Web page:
In 2009, the arch crumbled leaving these two iconic parallel rocks remaining. Nowadays, they’re named Tom and Eva in homage to the two ship survivors. It just goes to show how the landscape of the Great Ocean Road is constantly changing, as well as the Twelve Apostles.
Our next stop was London Bridge. Like Loch Ard Gorge, there’s also a story about this ‘bridge’. One day, the two slabs of rock were actually joined together. Imagine the horror of two tourists who walked over onto the rock end before the bridge crumbled into the sea. They were left completely stranded!
There are rumours of the couple being celebrities, or a duo having a secret affair and therefore being distraught to be discovered. It eventually turned out, however, that they were just an Aussie couple terrified for their lives until they were rescued by helicopter.
On the other side of the beach, if you look carefully, you can see the tiny prints of little penguins who come and nestle on the beach after sunset. More about penguins tomorrow on our trip to Phillip Island!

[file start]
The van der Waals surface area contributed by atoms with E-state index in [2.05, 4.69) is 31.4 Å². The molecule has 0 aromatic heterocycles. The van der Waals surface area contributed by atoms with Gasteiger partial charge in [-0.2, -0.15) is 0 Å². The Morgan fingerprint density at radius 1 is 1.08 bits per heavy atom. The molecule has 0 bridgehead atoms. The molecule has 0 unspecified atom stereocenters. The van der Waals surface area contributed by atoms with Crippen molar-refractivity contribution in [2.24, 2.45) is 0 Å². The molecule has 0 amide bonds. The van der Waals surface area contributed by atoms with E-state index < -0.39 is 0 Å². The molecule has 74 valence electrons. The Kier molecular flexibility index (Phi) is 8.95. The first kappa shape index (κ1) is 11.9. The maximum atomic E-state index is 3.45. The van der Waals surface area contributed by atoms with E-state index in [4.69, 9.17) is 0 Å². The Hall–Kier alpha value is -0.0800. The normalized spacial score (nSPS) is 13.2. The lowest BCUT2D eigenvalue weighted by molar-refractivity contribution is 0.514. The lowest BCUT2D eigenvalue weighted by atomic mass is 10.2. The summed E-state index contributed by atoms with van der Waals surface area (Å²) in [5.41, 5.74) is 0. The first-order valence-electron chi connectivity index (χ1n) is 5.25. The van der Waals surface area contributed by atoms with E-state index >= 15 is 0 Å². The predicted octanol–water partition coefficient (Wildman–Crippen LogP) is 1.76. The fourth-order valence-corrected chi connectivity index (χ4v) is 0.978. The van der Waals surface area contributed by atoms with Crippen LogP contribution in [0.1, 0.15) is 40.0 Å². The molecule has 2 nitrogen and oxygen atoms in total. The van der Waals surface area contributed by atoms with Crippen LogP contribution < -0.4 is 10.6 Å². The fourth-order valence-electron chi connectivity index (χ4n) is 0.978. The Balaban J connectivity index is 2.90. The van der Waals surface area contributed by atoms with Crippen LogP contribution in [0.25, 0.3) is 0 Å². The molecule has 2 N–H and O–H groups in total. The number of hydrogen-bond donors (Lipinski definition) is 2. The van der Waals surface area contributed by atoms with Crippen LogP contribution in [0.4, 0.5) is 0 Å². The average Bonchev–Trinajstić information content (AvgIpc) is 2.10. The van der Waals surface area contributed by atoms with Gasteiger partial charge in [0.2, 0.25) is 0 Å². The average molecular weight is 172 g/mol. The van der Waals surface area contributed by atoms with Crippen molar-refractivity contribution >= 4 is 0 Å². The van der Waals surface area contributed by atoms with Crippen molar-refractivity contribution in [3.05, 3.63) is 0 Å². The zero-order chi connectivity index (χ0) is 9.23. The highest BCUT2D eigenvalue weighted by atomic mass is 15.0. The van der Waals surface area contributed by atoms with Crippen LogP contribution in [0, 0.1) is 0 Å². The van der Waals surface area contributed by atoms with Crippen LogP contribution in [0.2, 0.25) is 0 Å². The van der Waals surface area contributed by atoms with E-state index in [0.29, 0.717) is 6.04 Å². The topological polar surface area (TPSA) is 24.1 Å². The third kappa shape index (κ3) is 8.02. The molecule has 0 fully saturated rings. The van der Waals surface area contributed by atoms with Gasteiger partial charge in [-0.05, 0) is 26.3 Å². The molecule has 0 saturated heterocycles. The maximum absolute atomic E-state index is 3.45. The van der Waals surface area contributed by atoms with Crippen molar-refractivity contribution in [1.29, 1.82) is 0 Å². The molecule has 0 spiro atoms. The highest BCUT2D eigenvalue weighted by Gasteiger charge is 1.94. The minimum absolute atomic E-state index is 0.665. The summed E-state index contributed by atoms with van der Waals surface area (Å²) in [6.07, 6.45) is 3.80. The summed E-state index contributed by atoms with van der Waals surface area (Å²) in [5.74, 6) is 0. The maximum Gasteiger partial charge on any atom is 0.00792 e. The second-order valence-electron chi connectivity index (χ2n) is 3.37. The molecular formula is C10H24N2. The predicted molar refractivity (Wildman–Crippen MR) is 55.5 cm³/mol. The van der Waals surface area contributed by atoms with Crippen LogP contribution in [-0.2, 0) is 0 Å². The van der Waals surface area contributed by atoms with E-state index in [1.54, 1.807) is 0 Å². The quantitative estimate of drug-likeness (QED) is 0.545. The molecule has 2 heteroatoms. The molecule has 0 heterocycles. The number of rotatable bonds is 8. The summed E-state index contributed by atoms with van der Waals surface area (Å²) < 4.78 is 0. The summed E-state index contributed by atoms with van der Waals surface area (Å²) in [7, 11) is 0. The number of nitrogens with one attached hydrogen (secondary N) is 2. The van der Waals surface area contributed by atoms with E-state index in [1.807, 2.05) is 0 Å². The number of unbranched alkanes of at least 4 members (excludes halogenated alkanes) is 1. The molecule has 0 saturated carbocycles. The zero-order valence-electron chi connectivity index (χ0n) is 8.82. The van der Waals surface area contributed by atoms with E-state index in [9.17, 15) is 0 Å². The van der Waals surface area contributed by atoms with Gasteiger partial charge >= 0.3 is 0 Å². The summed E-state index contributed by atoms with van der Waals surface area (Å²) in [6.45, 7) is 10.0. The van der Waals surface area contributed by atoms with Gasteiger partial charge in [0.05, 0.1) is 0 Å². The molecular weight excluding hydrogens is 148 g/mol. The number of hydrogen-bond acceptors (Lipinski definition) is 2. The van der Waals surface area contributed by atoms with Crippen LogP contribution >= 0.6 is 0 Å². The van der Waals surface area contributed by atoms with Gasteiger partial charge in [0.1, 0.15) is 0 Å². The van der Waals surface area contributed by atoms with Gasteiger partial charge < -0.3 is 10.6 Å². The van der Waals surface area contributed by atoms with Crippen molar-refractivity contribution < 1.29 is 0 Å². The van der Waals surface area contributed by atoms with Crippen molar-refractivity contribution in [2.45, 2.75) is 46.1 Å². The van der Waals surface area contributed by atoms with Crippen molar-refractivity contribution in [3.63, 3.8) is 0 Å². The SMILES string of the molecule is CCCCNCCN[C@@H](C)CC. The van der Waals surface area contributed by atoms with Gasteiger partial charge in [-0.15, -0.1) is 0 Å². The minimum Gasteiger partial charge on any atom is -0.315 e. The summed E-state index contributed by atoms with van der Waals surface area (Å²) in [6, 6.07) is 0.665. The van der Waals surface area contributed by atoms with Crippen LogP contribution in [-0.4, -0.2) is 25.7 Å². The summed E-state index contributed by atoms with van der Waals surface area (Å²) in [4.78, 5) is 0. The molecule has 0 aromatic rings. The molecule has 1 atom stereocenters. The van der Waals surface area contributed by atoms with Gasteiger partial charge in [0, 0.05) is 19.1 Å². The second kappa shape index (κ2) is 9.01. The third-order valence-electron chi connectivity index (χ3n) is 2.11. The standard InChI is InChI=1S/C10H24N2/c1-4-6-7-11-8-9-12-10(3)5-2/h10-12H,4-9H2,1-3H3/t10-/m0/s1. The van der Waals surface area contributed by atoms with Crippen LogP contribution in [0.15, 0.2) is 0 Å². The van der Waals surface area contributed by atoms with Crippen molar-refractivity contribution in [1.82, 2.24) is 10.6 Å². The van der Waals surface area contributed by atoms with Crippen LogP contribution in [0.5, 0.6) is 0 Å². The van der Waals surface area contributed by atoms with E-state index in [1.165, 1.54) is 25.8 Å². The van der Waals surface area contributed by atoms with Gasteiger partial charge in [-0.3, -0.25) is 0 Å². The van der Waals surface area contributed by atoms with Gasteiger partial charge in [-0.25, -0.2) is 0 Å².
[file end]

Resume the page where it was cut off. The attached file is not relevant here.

But for now, it was time for us to head back to Melbourne.
Back to Melbourne from the Great Ocean Road
We enjoyed our last proper evening downtown by taking a stroll along the Yarra River, soaking up the sights. Cue rows of wealthy businessmen fine dining al fresco in the balmy night from one of the casino’s restaurants, with the city’s twinkling lights reflecting upon the windows.
An experience not to be missed is watching the torches alongside the river which simultaneously blast fire from their towers when it strikes on the hour. Expecting just a little flame, we nearly jumped out of our skins with the explosive roar it made before cracking up. The flames were actually really impressive and very warm!
That’s it from me for today! Have you done a tour of the Great Ocean Road? Or is it something you’d like to do? Let me know!